Tuesday, June 19, 2018
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The transparency of football clubs continues to raise doubts


Although football clubs have shown an improvement in their level of transparency compared to the previous edition of the INFUT, they are still far from the level of transparency required for these sports organisations. The four clubs that get the highest scores are clubs with small or medium budgets, which shows that transparency is a matter of will rather than size.


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The results of the Transparency Index of Football Clubs (INFUT) 2016, prepared by the organization Transparencia Internacional España, have just been published to measure the level of transparency, through a set of sixty indicators, of the forty-one clubs/SAD that make up the first and second division (Liga Santander and Liga 1,2,3)


The final average score of all the clubs was 62.8 out of 100, higher than the average score obtained in the previous edition of INFUT: 44.2. In this edition, the average score of the 20 clubs/SAD of the first division was 71.8, compared to 49.7 in the previous edition. Meanwhile, the second-division club average score was 54.4, even higher than the 39.0 score achieved in the previous edition of the INFUT.


The clubs/SAD that have obtained the highest score were Betis and Numancia, who obtained the highest possible rating (100 out of 100), Eibar and Lugo were also prominent. It happens that Betis was in the last position of the 41 clubs evaluated in the previous edition of the INFUT.


At the global valuation level, there are 29 clubs (71%) that surpassed 50 points out of 100, leaving the remaining 12 clubs (29%) below the approved mark. Among the former, apart from the two clubs with the highest score, there are five other clubs that obtained an outstanding rating (more than 90); on the other hand, 10 other clubs achieved a significant score (more than 70 out of 100), while 12 clubs got at least the passing score (between 50 and 69); finally there are twelve clubs that obtained a failing score. On the other hand, the level of dispersion between the final scores was very high, since between the first two and the last club of the ranking there is a difference of 84 percentage points.



At the global valuation level, there are 29 clubs (71%) that surpassed 50 points out of 100, leaving the remaining 12 clubs (29%) below the approved mark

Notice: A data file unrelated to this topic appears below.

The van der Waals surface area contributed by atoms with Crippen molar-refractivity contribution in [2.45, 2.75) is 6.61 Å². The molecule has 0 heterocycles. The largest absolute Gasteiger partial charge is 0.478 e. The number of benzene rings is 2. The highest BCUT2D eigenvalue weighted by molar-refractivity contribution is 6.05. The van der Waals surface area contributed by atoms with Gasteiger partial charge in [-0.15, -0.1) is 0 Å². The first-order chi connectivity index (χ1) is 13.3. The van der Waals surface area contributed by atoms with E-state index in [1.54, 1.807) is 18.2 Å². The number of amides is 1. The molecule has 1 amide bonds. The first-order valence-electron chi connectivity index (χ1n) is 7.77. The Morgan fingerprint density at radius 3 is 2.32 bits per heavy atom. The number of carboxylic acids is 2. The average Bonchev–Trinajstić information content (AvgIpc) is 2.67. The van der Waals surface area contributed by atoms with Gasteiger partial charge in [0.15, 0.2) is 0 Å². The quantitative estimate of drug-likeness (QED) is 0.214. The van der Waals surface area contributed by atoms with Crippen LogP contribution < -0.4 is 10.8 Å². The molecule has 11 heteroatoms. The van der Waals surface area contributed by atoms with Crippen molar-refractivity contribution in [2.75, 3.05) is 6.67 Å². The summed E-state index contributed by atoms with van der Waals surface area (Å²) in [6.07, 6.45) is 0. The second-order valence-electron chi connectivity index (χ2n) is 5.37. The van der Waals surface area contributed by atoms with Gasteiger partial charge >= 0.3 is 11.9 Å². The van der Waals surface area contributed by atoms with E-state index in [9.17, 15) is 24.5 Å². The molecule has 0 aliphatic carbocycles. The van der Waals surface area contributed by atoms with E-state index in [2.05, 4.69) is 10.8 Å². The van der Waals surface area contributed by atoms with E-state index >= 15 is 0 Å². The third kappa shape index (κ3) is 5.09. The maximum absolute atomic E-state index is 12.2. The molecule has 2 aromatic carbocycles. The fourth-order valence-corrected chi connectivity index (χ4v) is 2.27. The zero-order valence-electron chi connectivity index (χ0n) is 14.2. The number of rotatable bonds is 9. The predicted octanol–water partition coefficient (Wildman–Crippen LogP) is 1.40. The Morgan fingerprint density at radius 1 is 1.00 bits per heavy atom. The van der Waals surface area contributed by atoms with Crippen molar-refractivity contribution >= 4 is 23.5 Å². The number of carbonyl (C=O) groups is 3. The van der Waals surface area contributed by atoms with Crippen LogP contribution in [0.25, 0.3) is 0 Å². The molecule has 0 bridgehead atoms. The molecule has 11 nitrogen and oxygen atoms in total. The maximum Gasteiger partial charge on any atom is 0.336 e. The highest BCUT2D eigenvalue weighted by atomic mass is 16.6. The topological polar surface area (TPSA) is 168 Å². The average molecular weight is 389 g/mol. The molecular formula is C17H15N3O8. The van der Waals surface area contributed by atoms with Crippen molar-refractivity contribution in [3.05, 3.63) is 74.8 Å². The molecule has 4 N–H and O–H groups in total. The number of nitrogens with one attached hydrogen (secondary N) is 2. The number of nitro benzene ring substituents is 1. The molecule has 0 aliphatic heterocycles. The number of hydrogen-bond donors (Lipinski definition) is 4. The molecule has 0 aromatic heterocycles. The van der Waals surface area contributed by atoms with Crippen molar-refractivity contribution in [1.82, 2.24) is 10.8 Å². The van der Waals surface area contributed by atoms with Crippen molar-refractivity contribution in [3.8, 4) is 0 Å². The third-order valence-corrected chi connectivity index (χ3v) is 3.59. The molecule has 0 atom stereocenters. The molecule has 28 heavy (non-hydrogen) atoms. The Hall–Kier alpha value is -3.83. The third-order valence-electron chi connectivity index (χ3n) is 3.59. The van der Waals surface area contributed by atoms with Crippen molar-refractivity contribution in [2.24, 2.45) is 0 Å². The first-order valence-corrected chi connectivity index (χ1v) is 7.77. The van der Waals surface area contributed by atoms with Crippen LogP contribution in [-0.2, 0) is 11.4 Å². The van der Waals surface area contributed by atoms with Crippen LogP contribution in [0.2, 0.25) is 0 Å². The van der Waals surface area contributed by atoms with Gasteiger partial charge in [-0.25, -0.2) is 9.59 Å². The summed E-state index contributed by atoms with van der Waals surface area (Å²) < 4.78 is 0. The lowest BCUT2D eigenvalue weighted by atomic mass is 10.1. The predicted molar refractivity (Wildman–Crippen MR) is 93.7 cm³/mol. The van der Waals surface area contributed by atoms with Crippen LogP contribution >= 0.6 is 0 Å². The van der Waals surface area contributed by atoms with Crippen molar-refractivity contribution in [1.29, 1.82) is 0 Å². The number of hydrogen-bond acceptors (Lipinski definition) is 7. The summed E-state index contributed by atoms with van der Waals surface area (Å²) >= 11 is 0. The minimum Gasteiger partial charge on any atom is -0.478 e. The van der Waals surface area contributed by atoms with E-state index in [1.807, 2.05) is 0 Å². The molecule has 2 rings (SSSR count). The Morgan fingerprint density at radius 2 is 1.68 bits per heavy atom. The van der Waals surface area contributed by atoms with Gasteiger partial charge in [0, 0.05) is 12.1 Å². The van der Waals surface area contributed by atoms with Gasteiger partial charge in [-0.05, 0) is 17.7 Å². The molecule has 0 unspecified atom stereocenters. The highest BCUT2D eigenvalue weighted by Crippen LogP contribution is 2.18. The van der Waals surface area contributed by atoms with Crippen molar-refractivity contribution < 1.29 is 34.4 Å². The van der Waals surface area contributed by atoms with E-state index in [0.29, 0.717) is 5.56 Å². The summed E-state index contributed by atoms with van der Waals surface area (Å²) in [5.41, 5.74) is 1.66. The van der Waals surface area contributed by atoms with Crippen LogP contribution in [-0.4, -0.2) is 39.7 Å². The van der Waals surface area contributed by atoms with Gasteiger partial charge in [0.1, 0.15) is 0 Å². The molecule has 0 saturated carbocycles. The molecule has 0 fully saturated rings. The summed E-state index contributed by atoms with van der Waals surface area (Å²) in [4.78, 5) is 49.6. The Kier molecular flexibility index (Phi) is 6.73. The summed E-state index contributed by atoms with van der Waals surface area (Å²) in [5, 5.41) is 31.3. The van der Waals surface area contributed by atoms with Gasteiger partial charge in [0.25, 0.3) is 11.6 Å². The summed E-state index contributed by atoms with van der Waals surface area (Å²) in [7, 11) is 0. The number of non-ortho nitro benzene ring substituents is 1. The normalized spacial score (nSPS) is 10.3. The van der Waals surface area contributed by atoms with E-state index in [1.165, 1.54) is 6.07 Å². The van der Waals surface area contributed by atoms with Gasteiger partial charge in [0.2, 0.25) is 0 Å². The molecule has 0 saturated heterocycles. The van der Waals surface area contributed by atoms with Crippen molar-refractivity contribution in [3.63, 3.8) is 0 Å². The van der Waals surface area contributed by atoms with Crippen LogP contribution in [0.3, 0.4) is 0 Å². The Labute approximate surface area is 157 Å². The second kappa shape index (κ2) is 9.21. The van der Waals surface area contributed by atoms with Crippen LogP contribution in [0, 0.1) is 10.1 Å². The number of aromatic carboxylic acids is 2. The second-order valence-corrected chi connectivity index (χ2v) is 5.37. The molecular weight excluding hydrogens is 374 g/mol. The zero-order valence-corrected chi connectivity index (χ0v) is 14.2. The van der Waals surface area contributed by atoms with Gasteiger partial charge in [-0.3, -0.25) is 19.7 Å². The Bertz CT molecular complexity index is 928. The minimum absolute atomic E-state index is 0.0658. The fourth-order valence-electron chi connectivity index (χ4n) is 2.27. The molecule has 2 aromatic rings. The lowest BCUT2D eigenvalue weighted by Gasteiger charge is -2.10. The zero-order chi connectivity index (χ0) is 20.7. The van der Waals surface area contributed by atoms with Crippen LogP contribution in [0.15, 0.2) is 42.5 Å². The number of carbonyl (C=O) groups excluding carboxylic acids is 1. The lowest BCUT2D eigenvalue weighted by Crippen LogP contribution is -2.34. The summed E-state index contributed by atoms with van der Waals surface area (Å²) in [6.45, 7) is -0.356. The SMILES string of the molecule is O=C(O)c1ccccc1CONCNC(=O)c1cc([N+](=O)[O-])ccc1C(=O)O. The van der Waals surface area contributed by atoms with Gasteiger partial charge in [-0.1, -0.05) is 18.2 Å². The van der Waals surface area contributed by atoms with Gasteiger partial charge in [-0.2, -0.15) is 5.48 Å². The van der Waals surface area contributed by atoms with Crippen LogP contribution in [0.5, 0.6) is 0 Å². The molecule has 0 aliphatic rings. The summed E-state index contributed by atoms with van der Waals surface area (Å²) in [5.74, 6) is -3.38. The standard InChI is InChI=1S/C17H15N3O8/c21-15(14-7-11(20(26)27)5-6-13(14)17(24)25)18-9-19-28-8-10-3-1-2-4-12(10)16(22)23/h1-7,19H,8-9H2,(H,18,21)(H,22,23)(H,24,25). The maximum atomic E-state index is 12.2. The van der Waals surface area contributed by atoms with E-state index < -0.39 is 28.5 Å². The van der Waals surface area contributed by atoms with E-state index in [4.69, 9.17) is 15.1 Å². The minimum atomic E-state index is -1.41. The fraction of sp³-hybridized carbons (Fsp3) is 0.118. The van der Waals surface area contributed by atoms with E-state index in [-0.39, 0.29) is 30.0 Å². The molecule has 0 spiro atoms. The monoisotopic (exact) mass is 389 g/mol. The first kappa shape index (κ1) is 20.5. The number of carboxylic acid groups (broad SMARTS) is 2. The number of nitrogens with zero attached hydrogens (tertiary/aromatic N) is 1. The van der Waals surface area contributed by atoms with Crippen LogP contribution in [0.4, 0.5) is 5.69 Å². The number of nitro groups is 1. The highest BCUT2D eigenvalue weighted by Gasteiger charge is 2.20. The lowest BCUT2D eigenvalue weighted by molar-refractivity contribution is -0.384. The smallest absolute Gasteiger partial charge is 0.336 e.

Transparency is a matter of will


One of the conclusions of the study is that transparency is a matter of will or attitude, rather than of economic size or budgetary capacity, since the four winning clubs have a relatively small economic dimension, and in the sports rating, rank in both first and second divisions. This shows the causal relationship between the will for transparency and the results obtained in the INFUT, more than the clubs' economic size or sports capacity.


Another feature highlighted in this second edition of INFUT was the marked level of improvement seen on average by soccer clubs during the evaluation period, that is, from the moment they were sent the provisional evaluation pre-filled by TI-Spain, until the date in which soccer clubs were able to finally send the completed questionnaires to this organization, once the corresponding indicators with respect to the previous evaluation were added. Specifically, the average initial score of these entities was 34.7 (out of 100), while the final score was 62.8, a final average score which in any case is clearly insufficient, and therefore clearly improvable with regard to the future.


With regard to the five areas of transparency evaluated, in three of them the average score exceeded 50 points out of 100; specifically in area A) Information about the Football Club, the average score was 75.6; In B) Relations with members, amateurs and the general public, reaches 74.1, and in the area E) Indicators of the Transparency Law, obtained an average score of 64.3. On the contrary, the areas in which they failed on average were: C) Economic-financial transparency, where they obtained 49.6, and in D) Transparency in contracting and supplies, in which they obtained an average score of 40.7 out of 100.



One of the conclusions of the study is that transparency is a matter of will or attitude, rather than of economic size or budgetary capacity



It is important to remember that in this Index, as for other indexes of transparency prepared by TI-Spain, we assess whether or not the information required is available to the public, rather than assessing the quality of the information, nor the quality of the management of soccer/SAD clubs.


Finally, we should note that the INFUT is an index with a positive purpose, by which TI-Spain intends to be able to promote a progressive improvement of the transparency and opening up of information of all the football clubs/sports corporations that make up the two main Spanish football divisions.


Reports prepared by Transparency International


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THE ECONOMY JOURNAL

Ronda Universitat 12, 7ª Planta -08007 Barcelona
Tlf (34) 93 301 05 12
Inscrita en el Registro Mercantil de Barcelona al tomo 39.480,
folio 12, hoja B347324, Inscripcion 1

THE ECONOMY JOURNAL ALL RIGHTS RESERVED